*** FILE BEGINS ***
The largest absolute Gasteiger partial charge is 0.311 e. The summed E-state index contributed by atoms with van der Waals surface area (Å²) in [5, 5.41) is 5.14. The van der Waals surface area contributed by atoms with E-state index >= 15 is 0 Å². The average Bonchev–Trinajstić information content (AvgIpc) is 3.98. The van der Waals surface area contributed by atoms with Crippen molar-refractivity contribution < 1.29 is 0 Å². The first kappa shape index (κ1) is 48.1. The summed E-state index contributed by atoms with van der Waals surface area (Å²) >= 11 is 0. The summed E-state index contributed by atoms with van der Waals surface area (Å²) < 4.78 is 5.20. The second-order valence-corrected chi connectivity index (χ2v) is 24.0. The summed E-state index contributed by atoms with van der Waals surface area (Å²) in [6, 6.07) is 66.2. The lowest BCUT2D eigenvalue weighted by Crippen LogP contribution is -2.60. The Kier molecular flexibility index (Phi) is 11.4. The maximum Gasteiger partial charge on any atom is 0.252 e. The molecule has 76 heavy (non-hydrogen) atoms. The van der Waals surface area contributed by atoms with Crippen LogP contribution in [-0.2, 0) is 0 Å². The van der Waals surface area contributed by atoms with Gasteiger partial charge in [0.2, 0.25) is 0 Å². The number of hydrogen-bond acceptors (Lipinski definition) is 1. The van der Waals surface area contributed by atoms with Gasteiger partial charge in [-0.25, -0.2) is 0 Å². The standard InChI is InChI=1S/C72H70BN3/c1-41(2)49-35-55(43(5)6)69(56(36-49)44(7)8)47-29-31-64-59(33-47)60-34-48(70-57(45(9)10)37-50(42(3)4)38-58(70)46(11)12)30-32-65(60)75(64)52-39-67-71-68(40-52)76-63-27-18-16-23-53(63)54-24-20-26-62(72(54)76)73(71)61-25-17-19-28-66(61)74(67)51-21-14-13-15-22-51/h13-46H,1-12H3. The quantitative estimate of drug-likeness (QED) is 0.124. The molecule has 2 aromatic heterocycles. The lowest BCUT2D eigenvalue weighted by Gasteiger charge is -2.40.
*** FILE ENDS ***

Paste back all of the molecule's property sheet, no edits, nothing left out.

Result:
The largest absolute Gasteiger partial charge is 0.311 e. The summed E-state index contributed by atoms with van der Waals surface area (Å²) in [5, 5.41) is 5.14. The van der Waals surface area contributed by atoms with E-state index >= 15 is 0 Å². The average Bonchev–Trinajstić information content (AvgIpc) is 3.98. The van der Waals surface area contributed by atoms with Crippen molar-refractivity contribution < 1.29 is 0 Å². The first kappa shape index (κ1) is 48.1. The summed E-state index contributed by atoms with van der Waals surface area (Å²) >= 11 is 0. The summed E-state index contributed by atoms with van der Waals surface area (Å²) < 4.78 is 5.20. The second-order valence-corrected chi connectivity index (χ2v) is 24.0. The summed E-state index contributed by atoms with van der Waals surface area (Å²) in [6, 6.07) is 66.2. The lowest BCUT2D eigenvalue weighted by Crippen LogP contribution is -2.60. The Kier molecular flexibility index (Phi) is 11.4. The maximum Gasteiger partial charge on any atom is 0.252 e. The molecule has 76 heavy (non-hydrogen) atoms. The van der Waals surface area contributed by atoms with Crippen LogP contribution in [-0.2, 0) is 0 Å². The van der Waals surface area contributed by atoms with Gasteiger partial charge in [0.2, 0.25) is 0 Å². The number of hydrogen-bond acceptors (Lipinski definition) is 1. The van der Waals surface area contributed by atoms with Gasteiger partial charge in [-0.25, -0.2) is 0 Å². The standard InChI is InChI=1S/C72H70BN3/c1-41(2)49-35-55(43(5)6)69(56(36-49)44(7)8)47-29-31-64-59(33-47)60-34-48(70-57(45(9)10)37-50(42(3)4)38-58(70)46(11)12)30-32-65(60)75(64)52-39-67-71-68(40-52)76-63-27-18-16-23-53(63)54-24-20-26-62(72(54)76)73(71)61-25-17-19-28-66(61)74(67)51-21-14-13-15-22-51/h13-46H,1-12H3. The quantitative estimate of drug-likeness (QED) is 0.124. The molecule has 2 aromatic heterocycles. The lowest BCUT2D eigenvalue weighted by Gasteiger charge is -2.40.